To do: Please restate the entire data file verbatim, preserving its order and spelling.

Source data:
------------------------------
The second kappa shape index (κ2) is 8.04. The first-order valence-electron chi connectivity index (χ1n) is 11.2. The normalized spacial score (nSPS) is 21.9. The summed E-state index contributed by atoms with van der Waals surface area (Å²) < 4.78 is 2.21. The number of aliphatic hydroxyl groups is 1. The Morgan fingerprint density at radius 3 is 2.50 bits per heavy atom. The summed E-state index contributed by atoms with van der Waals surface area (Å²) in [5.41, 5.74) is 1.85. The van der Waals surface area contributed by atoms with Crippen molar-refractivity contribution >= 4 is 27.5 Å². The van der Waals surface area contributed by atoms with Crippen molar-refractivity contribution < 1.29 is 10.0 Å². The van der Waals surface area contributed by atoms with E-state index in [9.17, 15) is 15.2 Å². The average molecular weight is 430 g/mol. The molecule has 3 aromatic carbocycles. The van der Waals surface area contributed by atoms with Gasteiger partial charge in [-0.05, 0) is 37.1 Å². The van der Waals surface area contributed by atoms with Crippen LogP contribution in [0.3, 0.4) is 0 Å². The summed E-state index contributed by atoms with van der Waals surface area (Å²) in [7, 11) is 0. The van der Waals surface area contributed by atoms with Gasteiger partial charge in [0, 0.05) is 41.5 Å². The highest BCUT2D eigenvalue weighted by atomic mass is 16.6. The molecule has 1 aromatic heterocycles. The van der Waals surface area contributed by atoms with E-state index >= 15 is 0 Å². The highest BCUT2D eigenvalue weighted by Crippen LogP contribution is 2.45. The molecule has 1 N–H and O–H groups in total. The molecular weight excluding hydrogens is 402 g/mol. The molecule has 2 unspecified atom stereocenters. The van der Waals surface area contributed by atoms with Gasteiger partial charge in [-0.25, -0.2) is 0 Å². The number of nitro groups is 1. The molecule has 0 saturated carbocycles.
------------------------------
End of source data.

The second kappa shape index (κ2) is 8.04. The first-order valence-electron chi connectivity index (χ1n) is 11.2. The normalized spacial score (nSPS) is 21.9. The summed E-state index contributed by atoms with van der Waals surface area (Å²) < 4.78 is 2.21. The number of aliphatic hydroxyl groups is 1. The Morgan fingerprint density at radius 3 is 2.50 bits per heavy atom. The summed E-state index contributed by atoms with van der Waals surface area (Å²) in [5.41, 5.74) is 1.85. The van der Waals surface area contributed by atoms with Crippen molar-refractivity contribution >= 4 is 27.5 Å². The van der Waals surface area contributed by atoms with Crippen molar-refractivity contribution < 1.29 is 10.0 Å². The van der Waals surface area contributed by atoms with E-state index in [9.17, 15) is 15.2 Å². The average molecular weight is 430 g/mol. The molecule has 3 aromatic carbocycles. The van der Waals surface area contributed by atoms with Gasteiger partial charge in [-0.05, 0) is 37.1 Å². The van der Waals surface area contributed by atoms with Crippen LogP contribution in [0.3, 0.4) is 0 Å². The summed E-state index contributed by atoms with van der Waals surface area (Å²) in [7, 11) is 0. The van der Waals surface area contributed by atoms with Gasteiger partial charge in [0, 0.05) is 41.5 Å². The highest BCUT2D eigenvalue weighted by atomic mass is 16.6. The molecule has 1 aromatic heterocycles. The van der Waals surface area contributed by atoms with E-state index >= 15 is 0 Å². The highest BCUT2D eigenvalue weighted by Crippen LogP contribution is 2.45. The molecule has 1 N–H and O–H groups in total. The molecular weight excluding hydrogens is 402 g/mol. The molecule has 2 unspecified atom stereocenters. The van der Waals surface area contributed by atoms with Gasteiger partial charge in [-0.25, -0.2) is 0 Å². The number of nitro groups is 1. The molecule has 0 saturated carbocycles.